On the street
Yes. I’m a smoker and I would like to go to the bar and have a beer and smoke a cigarette, like the good old days.
Americans have come a long way when it comes to implementing smoke-free areas.
Let’s hope Kansas doesn’t take a big step backward.
A look at how smoke-free laws have increased during the past 10 years, according to the American Nonsmokers' Rights Foundation.
The Senate has passed a statewide smoking ban.
But House Bill 2642 would overturn anti-smoking ordinances such as the one in Lawrence. While it would establish a statewide ban on smoking in indoor public places, it would allow numerous exemptions. For example, restaurants and clubs could continue to allow smoking if there are separate smoking and nonsmoking areas.
The bill is scheduled for a hearing Wednesday before the House Health and Human Services Committee.
“I think it’s a joke,” said Lawrence resident Kathy Bruner, of the Tobacco Free Kansas Coalition. “I am ashamed of the time that they took to put that together when we have so many pressing issues.”
Study after study has pointed to the benefits of laws implementing smoke-free areas.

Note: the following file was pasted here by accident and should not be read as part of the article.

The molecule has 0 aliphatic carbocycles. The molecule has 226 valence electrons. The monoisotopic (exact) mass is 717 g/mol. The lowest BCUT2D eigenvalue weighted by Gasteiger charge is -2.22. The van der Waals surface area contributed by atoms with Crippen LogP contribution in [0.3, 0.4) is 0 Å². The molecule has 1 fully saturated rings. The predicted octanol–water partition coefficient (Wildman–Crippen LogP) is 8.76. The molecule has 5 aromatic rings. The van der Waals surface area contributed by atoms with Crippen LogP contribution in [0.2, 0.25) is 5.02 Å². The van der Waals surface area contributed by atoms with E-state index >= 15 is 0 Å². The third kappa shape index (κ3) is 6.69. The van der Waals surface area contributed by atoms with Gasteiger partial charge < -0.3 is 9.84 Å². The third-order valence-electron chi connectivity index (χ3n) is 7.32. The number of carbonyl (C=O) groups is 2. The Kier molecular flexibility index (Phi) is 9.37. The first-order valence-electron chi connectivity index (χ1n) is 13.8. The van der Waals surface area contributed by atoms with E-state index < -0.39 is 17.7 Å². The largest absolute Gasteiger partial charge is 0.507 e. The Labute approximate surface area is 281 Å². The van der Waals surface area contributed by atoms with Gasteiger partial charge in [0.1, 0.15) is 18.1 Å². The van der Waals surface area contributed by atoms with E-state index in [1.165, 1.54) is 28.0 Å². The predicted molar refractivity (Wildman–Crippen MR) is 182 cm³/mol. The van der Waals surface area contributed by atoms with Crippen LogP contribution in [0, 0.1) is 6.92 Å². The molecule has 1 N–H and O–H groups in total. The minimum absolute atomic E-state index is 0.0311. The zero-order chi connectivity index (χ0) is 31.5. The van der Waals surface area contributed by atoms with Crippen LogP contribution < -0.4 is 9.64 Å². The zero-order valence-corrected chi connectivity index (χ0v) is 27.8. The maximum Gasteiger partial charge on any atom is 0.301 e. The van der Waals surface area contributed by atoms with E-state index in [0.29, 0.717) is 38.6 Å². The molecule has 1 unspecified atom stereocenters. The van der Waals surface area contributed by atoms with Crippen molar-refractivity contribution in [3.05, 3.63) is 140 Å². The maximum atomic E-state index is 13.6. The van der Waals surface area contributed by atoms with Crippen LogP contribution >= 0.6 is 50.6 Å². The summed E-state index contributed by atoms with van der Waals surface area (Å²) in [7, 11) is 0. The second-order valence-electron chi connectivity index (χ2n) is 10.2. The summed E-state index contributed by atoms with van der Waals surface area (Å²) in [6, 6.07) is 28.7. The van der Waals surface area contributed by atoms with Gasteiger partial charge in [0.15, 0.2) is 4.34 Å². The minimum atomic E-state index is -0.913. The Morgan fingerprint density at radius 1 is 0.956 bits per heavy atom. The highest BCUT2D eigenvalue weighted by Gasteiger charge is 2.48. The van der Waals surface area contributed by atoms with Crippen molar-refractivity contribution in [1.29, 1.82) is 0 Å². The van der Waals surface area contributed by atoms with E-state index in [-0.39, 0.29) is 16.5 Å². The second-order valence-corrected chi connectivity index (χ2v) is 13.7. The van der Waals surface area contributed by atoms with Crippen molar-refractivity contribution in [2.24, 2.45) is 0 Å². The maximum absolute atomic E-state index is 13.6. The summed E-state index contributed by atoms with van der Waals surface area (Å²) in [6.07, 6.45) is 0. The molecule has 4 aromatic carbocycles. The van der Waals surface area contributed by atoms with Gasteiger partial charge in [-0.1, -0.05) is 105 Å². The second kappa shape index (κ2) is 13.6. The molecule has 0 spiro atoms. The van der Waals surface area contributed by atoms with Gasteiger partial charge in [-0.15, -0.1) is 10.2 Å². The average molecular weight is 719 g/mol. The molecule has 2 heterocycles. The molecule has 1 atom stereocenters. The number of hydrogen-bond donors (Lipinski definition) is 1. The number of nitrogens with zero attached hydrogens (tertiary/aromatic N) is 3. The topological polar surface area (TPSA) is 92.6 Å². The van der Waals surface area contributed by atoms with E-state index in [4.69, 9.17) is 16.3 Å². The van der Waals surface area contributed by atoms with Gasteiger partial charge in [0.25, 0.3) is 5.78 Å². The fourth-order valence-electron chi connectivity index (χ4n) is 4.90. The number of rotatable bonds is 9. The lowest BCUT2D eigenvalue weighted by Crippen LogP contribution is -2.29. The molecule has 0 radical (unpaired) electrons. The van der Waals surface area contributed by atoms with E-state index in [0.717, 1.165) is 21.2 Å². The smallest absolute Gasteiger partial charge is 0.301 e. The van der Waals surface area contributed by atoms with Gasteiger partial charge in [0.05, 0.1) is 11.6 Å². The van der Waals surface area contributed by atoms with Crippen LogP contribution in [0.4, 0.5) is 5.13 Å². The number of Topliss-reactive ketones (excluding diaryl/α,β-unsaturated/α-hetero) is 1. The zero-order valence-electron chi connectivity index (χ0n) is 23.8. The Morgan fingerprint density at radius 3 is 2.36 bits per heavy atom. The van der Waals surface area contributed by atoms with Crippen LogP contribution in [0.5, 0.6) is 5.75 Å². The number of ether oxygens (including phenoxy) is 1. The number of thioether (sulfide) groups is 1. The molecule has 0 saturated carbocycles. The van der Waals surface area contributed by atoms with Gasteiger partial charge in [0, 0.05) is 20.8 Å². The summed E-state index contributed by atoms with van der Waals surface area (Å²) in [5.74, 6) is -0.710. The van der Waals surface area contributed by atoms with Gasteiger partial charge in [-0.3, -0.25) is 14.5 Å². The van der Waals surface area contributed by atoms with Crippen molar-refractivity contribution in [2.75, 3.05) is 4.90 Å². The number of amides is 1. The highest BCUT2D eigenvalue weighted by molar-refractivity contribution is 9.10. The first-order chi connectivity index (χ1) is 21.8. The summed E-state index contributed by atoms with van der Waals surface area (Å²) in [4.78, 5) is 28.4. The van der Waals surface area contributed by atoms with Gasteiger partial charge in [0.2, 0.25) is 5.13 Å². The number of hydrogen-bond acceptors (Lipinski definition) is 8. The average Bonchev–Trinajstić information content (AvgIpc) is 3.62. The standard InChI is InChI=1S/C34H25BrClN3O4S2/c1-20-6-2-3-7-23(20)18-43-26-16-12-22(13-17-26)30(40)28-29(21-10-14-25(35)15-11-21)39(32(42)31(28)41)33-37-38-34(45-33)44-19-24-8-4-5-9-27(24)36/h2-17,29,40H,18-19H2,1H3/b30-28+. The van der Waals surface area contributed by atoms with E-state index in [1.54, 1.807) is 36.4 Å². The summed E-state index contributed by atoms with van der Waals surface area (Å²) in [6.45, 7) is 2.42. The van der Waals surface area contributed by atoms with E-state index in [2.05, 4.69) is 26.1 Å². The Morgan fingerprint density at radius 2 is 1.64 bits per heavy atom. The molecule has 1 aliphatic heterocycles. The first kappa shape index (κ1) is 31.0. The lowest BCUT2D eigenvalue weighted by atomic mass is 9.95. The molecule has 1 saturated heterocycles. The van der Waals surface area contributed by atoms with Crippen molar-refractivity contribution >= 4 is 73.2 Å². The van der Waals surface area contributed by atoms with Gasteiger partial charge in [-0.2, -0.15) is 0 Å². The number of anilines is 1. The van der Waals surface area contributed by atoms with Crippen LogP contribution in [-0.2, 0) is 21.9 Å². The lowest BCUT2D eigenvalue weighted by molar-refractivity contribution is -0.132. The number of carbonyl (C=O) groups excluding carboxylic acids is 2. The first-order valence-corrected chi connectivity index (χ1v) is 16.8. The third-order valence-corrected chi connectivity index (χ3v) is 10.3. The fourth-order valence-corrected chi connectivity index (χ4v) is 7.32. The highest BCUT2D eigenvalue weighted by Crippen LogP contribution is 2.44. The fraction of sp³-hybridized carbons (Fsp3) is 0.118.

“They say eight hours in a smoking venue is like smoking a pack and a half of cigarettes,” Bruner said.
Each year, tobacco claims 3,800 lives and costs the state $927 million in health care bills, according to a report released recently by five health-based organizations.
Bruner said she became an strong advocate of smoke-free laws while working in the office of her husband, Dr. Steven Bruner.
“I watched so many people’s lives be shortened and compromised by tobacco disease-related processes, and we didn’t know back then, but now we know. It breaks my heart every time I see a young person start.”
— Kathy Bruner, of Tobacco Free Kansas Coalition
She’s not alone.
More than 100 American Cancer Society advocates are expected to gather Wednesday in Topeka to support a smoke-free Kansas. There will be a press conference at 10 a.m. at the Kansas Association for Justice, 719 SW Van Buren.
Among those speaking: first lady Stacy Parkinson; Rep. Charlie Roth, R-Salina; Dick Morrissey, deputy director of health for the Kansas Department of Health and Environment; Rep. Tom Burroughs, D-Kansas City; and Gay Cornell and Tonia Carlson, of the American Cancer Society.
After the conference, the advocates will march to the Capitol for a rally, and then go inside to meet with legislators.
To symbolize the lives lost in Kansas to secondhand smoke this year, 380 pairs of shoes will be displayed on the Capitol’s east steps.
According to a recent American Cancer Society poll, more than 70 percent of Kansans support a strong smoke-free law for the state.